This roundtable panel invites discussions on the contemporary politics of the “safe animal” in media—in all the registers and valences of “safe.” Safe animals are constantly in demand across various forms of popular media: animal memes and pet-related small talk are the safest conversation starters, “cute” cat pictures always promise to comfort, and ample cultural scaffolding is in place to help us stick to animals that are safe. For example, the website Does the Dog Die, a crowdsourced platform for “emotional spoilers” about movies and other popular media, promises to protect viewers from “upsetting” material including the death of animals.
This call is for critical essays for a proposed edited volume centering on the iconic television show The Golden Girls for Routledge’s Advances in Pop Culture series.
Call for papers
The Literary Encyclopedia at www.litencyc.com is looking for qualified writers to enhance its coverage of postwar and contemporary American poetry. Following is a list of poets and/or movements for whom/which we are seeking introductory essays of ca. 2500 words covering biography and historical context and giving a brief overview of relevant works. The list below is not comprehensive or final, and new proposals of writers/works/context essays that are not currently listed in our database are also welcome.
Who are the unsung heroes of fantastical literature? Who deserves to be recognised for their significant contribution to contemporary Anglophone Fantastika literature but are pushed out of the limelight? This edited companion to fantastical literature hopes to address gaps in research by bringing together considerations of important but underexamined authors and artists. Depending on the number of abstracts received, the collection may be further divided into separate sections – or even individual volumes – taking into consideration different media:
In 1931, Langston Hughes embarked on a tour of the southern United States, reading his poetry mostly at HBCUs in the age of Jim Crow. His goal was two-fold: he was both answering Mary McLeod Bethune’s suggestion that “people need poetry” and developing a formula for “making poetry pay.” As the Great Depression dragged on and the Scottsboro case lay heavy on his mind, Hughes understood the importance of art and the artist in providing perspective and spiritual strength to the community, but he also labored under hostile conditions that complicated every aspect of his journey.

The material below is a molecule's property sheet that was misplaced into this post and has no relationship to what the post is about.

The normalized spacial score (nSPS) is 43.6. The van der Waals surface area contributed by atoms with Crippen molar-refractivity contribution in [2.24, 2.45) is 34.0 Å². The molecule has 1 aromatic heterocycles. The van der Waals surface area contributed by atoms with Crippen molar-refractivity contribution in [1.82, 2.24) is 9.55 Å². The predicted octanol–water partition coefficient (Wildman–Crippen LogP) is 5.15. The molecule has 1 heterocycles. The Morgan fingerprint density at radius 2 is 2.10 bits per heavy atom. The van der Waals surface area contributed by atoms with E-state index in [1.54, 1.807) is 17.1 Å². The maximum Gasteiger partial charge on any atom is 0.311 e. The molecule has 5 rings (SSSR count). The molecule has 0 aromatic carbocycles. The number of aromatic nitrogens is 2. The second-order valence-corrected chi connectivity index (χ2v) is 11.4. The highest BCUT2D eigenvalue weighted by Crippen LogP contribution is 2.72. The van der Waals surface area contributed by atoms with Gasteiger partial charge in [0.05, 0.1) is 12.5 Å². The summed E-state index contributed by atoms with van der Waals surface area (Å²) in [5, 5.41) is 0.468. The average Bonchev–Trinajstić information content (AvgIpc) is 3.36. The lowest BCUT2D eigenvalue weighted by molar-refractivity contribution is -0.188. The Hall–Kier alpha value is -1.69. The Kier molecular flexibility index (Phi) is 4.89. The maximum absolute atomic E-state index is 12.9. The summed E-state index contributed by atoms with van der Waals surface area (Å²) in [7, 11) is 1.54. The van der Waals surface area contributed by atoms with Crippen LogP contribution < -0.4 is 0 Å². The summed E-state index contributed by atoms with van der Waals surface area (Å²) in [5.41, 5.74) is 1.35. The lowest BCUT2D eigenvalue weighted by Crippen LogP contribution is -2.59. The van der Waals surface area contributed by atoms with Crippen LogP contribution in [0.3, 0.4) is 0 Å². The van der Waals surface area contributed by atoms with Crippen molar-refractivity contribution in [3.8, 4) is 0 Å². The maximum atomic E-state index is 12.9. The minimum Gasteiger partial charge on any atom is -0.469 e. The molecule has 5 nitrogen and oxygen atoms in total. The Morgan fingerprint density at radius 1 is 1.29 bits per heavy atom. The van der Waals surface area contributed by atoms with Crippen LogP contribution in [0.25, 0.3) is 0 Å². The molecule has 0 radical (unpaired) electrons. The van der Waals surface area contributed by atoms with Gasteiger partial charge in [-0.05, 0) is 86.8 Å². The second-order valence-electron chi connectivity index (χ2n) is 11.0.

The editors of Tinakori: Critical Journal of the Katherine Mansfield Society are seeking scholarly essays for publication in the sixth volume of the journal. Essays that address any aspect of Mansfield and her writing will be considered. Tinakori is committed to publishing innovative and rigorous research into one of the most significant women authors of the early twentieth century. It is an official online series recognised by the British Library with its own ISSN number: ISSN 2514-6106.
Call for Papers
Creaturely Fear: Animality and Horror Cinema
Sheffield Animal Studies Research Centre (ShARC), 21–22 July 2022 (Online)
Keynote speaker: Dr Christy Tidwell, South Dakota School of Mines and Technology
Speculative fiction covers a broad range of narrative styles and genres. The cohesive element that pulls works together under the category is that there is some “unrealistic” element, whether it’s magical, supernatural, or a futuristic/technological development: works that fall into the category stray from conventional realism in some way. For this reason, speculative fiction can be quite broad, including everything from fantasy and magical realism to horror and science fiction—from China Miéville to Margaret Atwood to Philip K. Dick. This panel aims to explore those unrealistic elements and all their varied implications about society, politics, economics, and more.
CALL FOR PAPERS
‘The Unconscious and Everyday Life’ PPS Postgraduate Conference 2022 on:
Boundaries and Borders of the Unknown
To be held on the University of Essex Colchester campus and on Zoom Friday 27 and Monday 30 May 2022
Open to all current Postgraduate Research and Professional Doctorate students
CALL FOR PAPERS
MONSTERS & MONSTROUS BODIES IN AMERICAN CULTURE AND SOCIETY
SPONSORED BY THE MONSTERS & THE MONSTROUS AREA OF THE NORTHEAST POPULAR CULTURE/AMERICAN CULTURE ASSOCIATION
PROPOSALS BY 13 MARCH 2022
CFP: Classics Illustrated: Adaptation and Appropriation in the Comics and Other Graphic Narratives